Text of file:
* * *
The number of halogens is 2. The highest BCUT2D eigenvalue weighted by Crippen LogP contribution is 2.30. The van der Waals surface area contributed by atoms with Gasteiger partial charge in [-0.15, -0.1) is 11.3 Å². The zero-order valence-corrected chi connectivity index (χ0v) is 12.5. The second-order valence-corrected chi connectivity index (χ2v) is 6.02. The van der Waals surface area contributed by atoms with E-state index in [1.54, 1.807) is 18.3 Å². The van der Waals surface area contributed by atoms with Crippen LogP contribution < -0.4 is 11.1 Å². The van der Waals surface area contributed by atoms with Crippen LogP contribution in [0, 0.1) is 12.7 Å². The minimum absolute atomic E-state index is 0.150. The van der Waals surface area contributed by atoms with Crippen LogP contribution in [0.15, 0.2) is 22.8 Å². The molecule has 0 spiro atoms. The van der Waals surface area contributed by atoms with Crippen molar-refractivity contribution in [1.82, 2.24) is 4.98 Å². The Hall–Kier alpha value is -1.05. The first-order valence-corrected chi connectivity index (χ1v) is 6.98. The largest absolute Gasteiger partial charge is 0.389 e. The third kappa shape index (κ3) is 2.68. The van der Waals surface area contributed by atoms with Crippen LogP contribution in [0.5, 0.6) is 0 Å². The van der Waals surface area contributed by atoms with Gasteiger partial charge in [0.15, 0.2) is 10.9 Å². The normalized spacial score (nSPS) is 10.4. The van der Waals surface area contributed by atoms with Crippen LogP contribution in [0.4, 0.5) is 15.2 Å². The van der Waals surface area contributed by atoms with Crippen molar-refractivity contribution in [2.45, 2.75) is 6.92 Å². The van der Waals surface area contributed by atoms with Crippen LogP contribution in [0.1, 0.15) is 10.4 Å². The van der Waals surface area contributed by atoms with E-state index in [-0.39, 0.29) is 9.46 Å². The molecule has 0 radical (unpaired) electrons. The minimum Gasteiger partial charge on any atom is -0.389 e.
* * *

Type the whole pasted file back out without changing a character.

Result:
The number of halogens is 2. The highest BCUT2D eigenvalue weighted by Crippen LogP contribution is 2.30. The van der Waals surface area contributed by atoms with Gasteiger partial charge in [-0.15, -0.1) is 11.3 Å². The zero-order valence-corrected chi connectivity index (χ0v) is 12.5. The second-order valence-corrected chi connectivity index (χ2v) is 6.02. The van der Waals surface area contributed by atoms with E-state index in [1.54, 1.807) is 18.3 Å². The van der Waals surface area contributed by atoms with Crippen LogP contribution < -0.4 is 11.1 Å². The van der Waals surface area contributed by atoms with Crippen LogP contribution in [0, 0.1) is 12.7 Å². The minimum absolute atomic E-state index is 0.150. The van der Waals surface area contributed by atoms with Crippen LogP contribution in [0.15, 0.2) is 22.8 Å². The molecule has 0 spiro atoms. The van der Waals surface area contributed by atoms with Crippen molar-refractivity contribution in [1.82, 2.24) is 4.98 Å². The Hall–Kier alpha value is -1.05. The first-order valence-corrected chi connectivity index (χ1v) is 6.98. The largest absolute Gasteiger partial charge is 0.389 e. The third kappa shape index (κ3) is 2.68. The van der Waals surface area contributed by atoms with Crippen LogP contribution in [0.5, 0.6) is 0 Å². The van der Waals surface area contributed by atoms with Gasteiger partial charge in [0.15, 0.2) is 10.9 Å². The normalized spacial score (nSPS) is 10.4. The van der Waals surface area contributed by atoms with Crippen LogP contribution in [0.4, 0.5) is 15.2 Å². The van der Waals surface area contributed by atoms with Crippen molar-refractivity contribution in [2.45, 2.75) is 6.92 Å². The van der Waals surface area contributed by atoms with Crippen LogP contribution in [0.1, 0.15) is 10.4 Å². The van der Waals surface area contributed by atoms with E-state index in [-0.39, 0.29) is 9.46 Å². The molecule has 0 radical (unpaired) electrons. The minimum Gasteiger partial charge on any atom is -0.389 e.